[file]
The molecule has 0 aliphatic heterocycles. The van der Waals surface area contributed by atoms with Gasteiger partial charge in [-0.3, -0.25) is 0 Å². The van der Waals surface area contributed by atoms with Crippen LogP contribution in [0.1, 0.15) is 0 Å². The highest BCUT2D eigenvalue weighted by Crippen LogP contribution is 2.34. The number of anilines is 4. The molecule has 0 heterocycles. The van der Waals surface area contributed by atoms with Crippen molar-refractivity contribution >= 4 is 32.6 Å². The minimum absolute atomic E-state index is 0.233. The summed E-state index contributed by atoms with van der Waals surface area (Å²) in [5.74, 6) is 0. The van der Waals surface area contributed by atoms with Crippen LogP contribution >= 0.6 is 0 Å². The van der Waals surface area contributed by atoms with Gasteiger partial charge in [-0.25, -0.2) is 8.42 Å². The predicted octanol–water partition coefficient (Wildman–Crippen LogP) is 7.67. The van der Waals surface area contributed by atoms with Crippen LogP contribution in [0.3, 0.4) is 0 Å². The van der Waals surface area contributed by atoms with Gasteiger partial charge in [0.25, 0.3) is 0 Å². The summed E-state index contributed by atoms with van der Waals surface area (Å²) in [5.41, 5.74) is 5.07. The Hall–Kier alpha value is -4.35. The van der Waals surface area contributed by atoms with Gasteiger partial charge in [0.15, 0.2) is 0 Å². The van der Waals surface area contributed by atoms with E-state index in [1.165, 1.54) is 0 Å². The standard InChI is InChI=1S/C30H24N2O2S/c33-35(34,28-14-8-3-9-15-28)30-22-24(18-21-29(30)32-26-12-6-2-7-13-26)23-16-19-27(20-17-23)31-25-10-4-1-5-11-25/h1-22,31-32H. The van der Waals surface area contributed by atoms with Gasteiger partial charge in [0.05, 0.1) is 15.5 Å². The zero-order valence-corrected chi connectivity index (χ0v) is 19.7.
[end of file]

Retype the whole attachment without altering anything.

The molecule has 0 aliphatic heterocycles. The van der Waals surface area contributed by atoms with Gasteiger partial charge in [-0.3, -0.25) is 0 Å². The van der Waals surface area contributed by atoms with Crippen LogP contribution in [0.1, 0.15) is 0 Å². The highest BCUT2D eigenvalue weighted by Crippen LogP contribution is 2.34. The number of anilines is 4. The molecule has 0 heterocycles. The van der Waals surface area contributed by atoms with Crippen molar-refractivity contribution >= 4 is 32.6 Å². The minimum absolute atomic E-state index is 0.233. The summed E-state index contributed by atoms with van der Waals surface area (Å²) in [5.74, 6) is 0. The van der Waals surface area contributed by atoms with Crippen LogP contribution >= 0.6 is 0 Å². The van der Waals surface area contributed by atoms with Gasteiger partial charge in [-0.25, -0.2) is 8.42 Å². The predicted octanol–water partition coefficient (Wildman–Crippen LogP) is 7.67. The van der Waals surface area contributed by atoms with Crippen LogP contribution in [0.3, 0.4) is 0 Å². The van der Waals surface area contributed by atoms with Gasteiger partial charge in [0.25, 0.3) is 0 Å². The summed E-state index contributed by atoms with van der Waals surface area (Å²) in [5.41, 5.74) is 5.07. The Hall–Kier alpha value is -4.35. The van der Waals surface area contributed by atoms with Gasteiger partial charge in [0.15, 0.2) is 0 Å². The van der Waals surface area contributed by atoms with E-state index in [1.165, 1.54) is 0 Å². The standard InChI is InChI=1S/C30H24N2O2S/c33-35(34,28-14-8-3-9-15-28)30-22-24(18-21-29(30)32-26-12-6-2-7-13-26)23-16-19-27(20-17-23)31-25-10-4-1-5-11-25/h1-22,31-32H. The van der Waals surface area contributed by atoms with Gasteiger partial charge in [0.05, 0.1) is 15.5 Å². The zero-order valence-corrected chi connectivity index (χ0v) is 19.7.